As a former Bay Area resident, it’s hard not to be angry about these stories. But they have been the unfortunate reality since long before the pandemic. Many urbanites across the country cannot afford to opt out of a shared living situation, and these business models only exacerbate the race to the bottom of city living standards.

HubHaus capitalized on this situation and took advantage of their tenants, who were simply looking for an affordable place to live in a market where that’s increasingly hard to find.

They’ve tried to place the blame for their failure on COVID-19 — but all signs seem to indicate that they had it coming.

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Business News

Las Vegas’ largest dispensary gets massive Infinity Wall expansion

(BUSINESS NEWS) Las Vegas’s largest dispensary is getting a big, expensive makeover, thriving while other brick-and-mortar shops are struggling.

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Planet 13, Las Vegas's largest dispensary, set to get a huge expansion.

Have you ever heard of an Infinity Wall? If I were you, I’d check it out right now because it’s utterly mesmerizing.

An 80-foot version of this wall is just one of the new features that Planet 13 (or The Company) announced it will be implementing in Las Vegas’ largest dispensary, The SuperStore, this past Monday. In addition to the futuristic entertainment feature (I honestly can’t get over that thing), they will be doubling the sales floor and expanding the dispensary to ~23,000 sq. ft. For reference, the entire Planet 13 SuperStore complex is 112,000 sq.ft.

Why expand an already massive dispensary during a pandemic, when most brick and mortar stores are suffering? Well, according to Larry Scheffler, Co-CEO of Planet 13, The Superstore is actually thriving beyond belief.

“We are achieving record sales even with Las Vegas at ~50% tourist occupancy. As Las Vegas returns to normal and this industry continues to grow, we anticipate that this will be first of many expansions we will undertake to keep up with demand.”

The expansion adds 40 points of sale to uphold the outstanding customer service reputation Planet 13 has. If you do have to wait, you have a state-of-the-art entertainment system to enjoy. It’s win-win for any and all visitors.

The CapEx cost of the expansion between is $1.5 – $2.5 million. The project is expected come to completion by the end of Q1 2021.

Las Vegas has become a sort of cannabis mecca. After all, it’s home to MJBizCon, the industry’s largest networking event attended by thousands from around the world. And the popularity and overall acceptance makes it an easy choice for any cannabis aficionados. The SuperStore, like most things in Las Vegas, is huge, glamorous, and caters to tourists.

I have no doubt that when the city bounces back from the pandemic, this new-and-improved dispensary will be a must-visit destination.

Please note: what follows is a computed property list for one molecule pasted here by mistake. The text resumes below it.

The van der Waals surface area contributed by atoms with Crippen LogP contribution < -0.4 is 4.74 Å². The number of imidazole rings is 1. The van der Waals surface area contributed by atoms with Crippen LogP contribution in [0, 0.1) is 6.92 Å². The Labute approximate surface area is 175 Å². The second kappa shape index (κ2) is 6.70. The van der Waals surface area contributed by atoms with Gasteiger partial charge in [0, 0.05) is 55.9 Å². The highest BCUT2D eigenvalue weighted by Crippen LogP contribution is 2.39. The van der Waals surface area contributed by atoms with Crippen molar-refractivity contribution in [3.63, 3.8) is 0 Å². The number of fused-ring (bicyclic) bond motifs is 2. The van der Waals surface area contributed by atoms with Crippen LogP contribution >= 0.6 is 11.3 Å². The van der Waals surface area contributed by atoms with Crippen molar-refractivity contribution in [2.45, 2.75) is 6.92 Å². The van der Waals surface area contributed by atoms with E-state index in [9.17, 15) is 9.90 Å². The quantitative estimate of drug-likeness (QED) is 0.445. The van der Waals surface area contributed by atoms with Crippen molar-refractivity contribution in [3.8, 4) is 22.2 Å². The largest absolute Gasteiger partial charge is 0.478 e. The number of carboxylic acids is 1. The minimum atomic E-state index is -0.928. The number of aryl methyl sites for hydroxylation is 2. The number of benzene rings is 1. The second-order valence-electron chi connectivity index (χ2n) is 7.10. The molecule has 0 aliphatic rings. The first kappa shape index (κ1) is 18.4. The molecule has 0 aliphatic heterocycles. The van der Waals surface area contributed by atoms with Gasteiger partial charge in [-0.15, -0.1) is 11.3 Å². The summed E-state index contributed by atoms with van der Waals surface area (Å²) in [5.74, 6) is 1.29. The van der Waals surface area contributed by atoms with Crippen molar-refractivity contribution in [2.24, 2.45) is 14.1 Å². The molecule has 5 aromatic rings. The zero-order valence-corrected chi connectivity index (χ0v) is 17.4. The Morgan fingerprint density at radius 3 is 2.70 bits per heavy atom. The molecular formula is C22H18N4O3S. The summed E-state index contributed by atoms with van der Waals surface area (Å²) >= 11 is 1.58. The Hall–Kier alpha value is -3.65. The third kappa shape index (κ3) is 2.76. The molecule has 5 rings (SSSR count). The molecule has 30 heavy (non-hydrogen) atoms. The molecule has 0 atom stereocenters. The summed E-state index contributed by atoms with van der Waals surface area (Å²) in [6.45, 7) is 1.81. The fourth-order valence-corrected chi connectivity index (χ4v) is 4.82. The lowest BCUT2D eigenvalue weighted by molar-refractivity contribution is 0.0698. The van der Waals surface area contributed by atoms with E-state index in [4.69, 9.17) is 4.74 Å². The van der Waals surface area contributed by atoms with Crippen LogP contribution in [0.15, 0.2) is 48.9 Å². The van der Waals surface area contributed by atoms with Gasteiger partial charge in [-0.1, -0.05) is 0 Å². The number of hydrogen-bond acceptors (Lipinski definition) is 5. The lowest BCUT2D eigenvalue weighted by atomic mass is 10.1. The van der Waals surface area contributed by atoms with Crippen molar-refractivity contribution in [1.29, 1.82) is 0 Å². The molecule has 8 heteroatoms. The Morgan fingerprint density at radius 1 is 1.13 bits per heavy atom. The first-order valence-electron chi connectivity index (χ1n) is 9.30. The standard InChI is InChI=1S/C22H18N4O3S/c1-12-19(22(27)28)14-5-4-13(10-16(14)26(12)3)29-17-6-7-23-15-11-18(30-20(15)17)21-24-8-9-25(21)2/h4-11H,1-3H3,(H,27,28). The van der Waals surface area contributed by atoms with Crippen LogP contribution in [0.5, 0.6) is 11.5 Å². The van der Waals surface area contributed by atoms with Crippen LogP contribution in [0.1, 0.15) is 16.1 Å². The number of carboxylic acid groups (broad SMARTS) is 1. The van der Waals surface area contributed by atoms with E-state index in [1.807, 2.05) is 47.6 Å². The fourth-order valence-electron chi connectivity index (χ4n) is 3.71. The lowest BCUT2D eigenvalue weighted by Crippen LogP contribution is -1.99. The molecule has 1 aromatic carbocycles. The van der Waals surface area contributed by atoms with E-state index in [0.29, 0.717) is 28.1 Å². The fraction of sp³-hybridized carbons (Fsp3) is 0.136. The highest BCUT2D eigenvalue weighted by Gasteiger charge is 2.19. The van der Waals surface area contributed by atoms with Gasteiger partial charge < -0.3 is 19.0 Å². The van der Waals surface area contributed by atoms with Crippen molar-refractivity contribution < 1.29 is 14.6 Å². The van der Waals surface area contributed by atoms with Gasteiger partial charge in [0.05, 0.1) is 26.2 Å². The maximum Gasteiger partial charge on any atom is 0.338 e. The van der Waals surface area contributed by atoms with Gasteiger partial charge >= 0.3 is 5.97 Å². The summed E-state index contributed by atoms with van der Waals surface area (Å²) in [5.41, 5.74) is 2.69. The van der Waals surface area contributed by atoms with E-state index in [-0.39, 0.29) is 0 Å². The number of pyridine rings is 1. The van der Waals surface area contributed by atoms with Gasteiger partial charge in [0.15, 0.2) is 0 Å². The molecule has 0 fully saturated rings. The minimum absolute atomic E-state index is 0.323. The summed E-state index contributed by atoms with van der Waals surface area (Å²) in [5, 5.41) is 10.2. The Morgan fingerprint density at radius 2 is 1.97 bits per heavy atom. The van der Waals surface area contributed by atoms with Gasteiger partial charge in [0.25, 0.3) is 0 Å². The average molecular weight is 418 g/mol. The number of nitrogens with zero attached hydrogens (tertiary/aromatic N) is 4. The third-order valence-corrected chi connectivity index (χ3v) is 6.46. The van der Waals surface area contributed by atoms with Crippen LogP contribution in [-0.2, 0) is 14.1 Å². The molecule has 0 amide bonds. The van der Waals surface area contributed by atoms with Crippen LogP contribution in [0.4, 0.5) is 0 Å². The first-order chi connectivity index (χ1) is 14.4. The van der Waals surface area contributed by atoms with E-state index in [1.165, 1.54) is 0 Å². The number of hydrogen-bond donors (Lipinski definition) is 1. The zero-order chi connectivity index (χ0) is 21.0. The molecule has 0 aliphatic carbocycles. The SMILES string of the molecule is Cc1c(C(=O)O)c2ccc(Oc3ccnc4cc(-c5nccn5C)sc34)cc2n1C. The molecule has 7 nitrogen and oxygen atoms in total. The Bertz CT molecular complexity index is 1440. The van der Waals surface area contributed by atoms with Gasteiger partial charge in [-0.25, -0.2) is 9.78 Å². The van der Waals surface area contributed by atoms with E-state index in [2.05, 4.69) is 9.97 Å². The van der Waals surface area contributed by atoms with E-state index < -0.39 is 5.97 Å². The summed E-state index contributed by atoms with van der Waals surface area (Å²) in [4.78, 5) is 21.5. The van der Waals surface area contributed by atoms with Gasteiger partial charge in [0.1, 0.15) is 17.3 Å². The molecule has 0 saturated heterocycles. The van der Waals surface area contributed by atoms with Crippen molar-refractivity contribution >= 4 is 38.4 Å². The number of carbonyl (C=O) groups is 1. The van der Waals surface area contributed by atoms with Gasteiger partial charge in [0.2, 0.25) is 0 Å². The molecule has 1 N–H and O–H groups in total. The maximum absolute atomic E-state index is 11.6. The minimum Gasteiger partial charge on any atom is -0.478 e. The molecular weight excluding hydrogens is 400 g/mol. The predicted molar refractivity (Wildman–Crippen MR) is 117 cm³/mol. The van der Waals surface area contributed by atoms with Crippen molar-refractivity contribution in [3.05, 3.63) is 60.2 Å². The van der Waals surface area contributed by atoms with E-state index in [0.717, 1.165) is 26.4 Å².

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Business News

The future of work from home will be a hybrid, says Google CEO

(BUSINESS NEWS) Google is looking to adapt a more flexible, long-term hybrid work model for their employees, which includes partially working from home and partially being on-site.

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Work from home woman at a laptop.

Google, the world’s largest search engine company (yes I know they do other things), is positing that the corporate office will look completely different post-COVID-19.

In September Google’s CEO, Sundar Pichai said that the organization was making changes to its offices that would better support employees in the future. This includes “reconfiguring” office spaces to accommodate “on-sites”, days when employees who regularly work from home will come into the workplace. The move comes after Google was one of the first major tech companies to announce that employees could possibly work from home through next summer.

“I see the future as definitely being more flexible,” Pichai said during a video interview for Time 100, “We firmly believe that in-person, being together, having that sense of community, is super important for whenever you have to solve hard problems, you have to create something new,” he said. “So we don’t see that changing, so we don’t think the future is just 100% remote or something.”

It was reported that Google’s decision to work remotely into mid-2021 was originally in part to help employees whose children might be learning remotely during the coronavirus pandemic. Pichai said that several factors went into the decision, stating that improving productivity was a major concern.

“Early on as this started, I realized it was going to be a period of tremendous uncertainty, so we wanted to lean in and give certainty where we could,” Pichai said. “The reason we made the decision to do work from home until mid of next year is we realized people were trying hard to plan… and it was affecting productivity.”

Pichai also mentioned that the decision would help the firm embrace the reality that remote working wasn’t going anywhere once things returned to normal. A recent survey at Google found that 62% of employees felt they only need to be in the office on occasion, while 20% felt they didn’t need to be in the office whatsoever. While the work from home trend had already been growing over the past several years, the pandemic accelerated that movement greatly.

With housing costs surging in the San Francisco area, where Google headquarters resides, many employees have been forced to move outside of the city to afford a mortgage. This caused many to commute long hours into the office, something Pichai realized was a problem.

“It’s always made me wonder, when I see people commuting two hours and away from their families and friends, on a Friday, you realize they can’t have plans,” Pichai said. “So I think we can do better.”

It’s too early to tell whether or not Pichai’s vision of a “hybrid model” will be adopted by other companies when the pandemic ends. One thing is for certain though—work will never be what is pre-COVID-19.